The. walls of the home are built to keep out wind, rain, and snow. Summer heat and winter cold still force their way in, bearing bodily discomfort and ills. The Bureau is helping toward a more ideal indoor weather by measuring accurately the heat transmissive quality of various materials. A useful letter-circular gives the results and has been distributed by thousands to aid home-makers and house designers to build temperate conditions into the home. With these data artificial heat can be kept indoors and summer heat kept outdoors more effectively. Economy is the welcome partner of comfort from heat-insulating walls since coal bills may often be cut down one-third if recommended precautions are taken.
All households in America are daily buyers of industrial products. They are America's largest buying group but lack expert knowledge of what they buy and of how to buy wisely. The national Government is the next largest buying unit. The seventy-two technical committees of its Federal Specifications Board formulate quality-describing specifications, to govern federal purchases. Its 584 Government master specifications cover some 4000 items, hundreds of which are of direct interest to the buying household. The Bureau has put successfully into effect its famous "certification plan" to aid household buying. Under this plan the Bureau publishes a "willing-to-certify" list of firms willing, when requested, to deliver goods certified to conform to the U.S. Government master specifications. Over a thousand firms have registered for this list. This gives the benefit of the Government's specifications to all who wish to use specifications. To this plan is added the system of "self-identifying quality-guaranteeing labels" under which the products and their sale are brought within the purview of the agencies which safeguard the buying public from misbranding and mislabeling commodities.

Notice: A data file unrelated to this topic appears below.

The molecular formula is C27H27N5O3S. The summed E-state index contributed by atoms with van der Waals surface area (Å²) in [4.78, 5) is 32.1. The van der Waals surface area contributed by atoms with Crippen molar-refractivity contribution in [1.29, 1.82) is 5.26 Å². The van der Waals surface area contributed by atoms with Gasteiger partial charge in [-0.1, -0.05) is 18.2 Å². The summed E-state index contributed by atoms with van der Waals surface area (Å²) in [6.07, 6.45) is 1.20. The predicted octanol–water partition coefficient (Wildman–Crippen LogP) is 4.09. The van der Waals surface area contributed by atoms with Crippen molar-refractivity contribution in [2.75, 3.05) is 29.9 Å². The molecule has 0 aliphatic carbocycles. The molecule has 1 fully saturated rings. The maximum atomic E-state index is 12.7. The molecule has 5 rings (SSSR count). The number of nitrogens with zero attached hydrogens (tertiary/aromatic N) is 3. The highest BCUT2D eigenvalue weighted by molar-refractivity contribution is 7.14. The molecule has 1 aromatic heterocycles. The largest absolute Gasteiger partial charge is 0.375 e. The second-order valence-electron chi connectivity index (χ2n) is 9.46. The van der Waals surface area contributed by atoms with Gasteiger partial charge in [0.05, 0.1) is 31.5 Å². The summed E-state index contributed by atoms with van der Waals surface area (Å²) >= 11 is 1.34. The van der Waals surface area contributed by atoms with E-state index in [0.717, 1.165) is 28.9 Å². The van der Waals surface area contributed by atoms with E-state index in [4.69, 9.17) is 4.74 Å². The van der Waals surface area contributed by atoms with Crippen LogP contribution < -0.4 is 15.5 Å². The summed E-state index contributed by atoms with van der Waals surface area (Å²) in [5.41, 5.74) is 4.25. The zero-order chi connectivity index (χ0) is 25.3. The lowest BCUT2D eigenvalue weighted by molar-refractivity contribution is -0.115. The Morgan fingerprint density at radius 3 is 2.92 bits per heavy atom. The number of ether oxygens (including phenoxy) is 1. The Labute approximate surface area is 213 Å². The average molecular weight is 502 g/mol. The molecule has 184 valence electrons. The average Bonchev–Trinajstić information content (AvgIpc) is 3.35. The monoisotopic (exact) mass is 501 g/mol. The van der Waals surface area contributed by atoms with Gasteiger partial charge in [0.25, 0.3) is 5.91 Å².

Full weight and measure in marketing concerns every householder. Accurate deliveries over the counter depend on the National Bureau of Standards along four principal lines: First, through its standardization of the shop standards by which trade measures are made; second, through its standardization of the State standards with which local "sealers" standards are inspected and verified; third, through annual conferences of State and national officials, encouraging the adoption of the model State law, standard tolerances, and adequate local inspection; and fourth, by information to the household and the inspectors. These four activities have since 1901 steadily developed what is now a nation-wide interest in full weight and measure in the markets in the interest of the buyer. As aids, the Bureau has published and widely distributed for the use of the household: "Buying Commodities by Weight and Measure," "Measurements for the Household," and a kitchen card. The first helps the household in methods of buying with special regard to quantity measurements. The Bureau's kitchen card for the household gives tables of weights and measures, equivalents of the units of measurement used in cooking, standard heights and weights of children at each age, and other facts. The Bureau's hand-book for sealers is the reference work for the local inspectors throughout the country.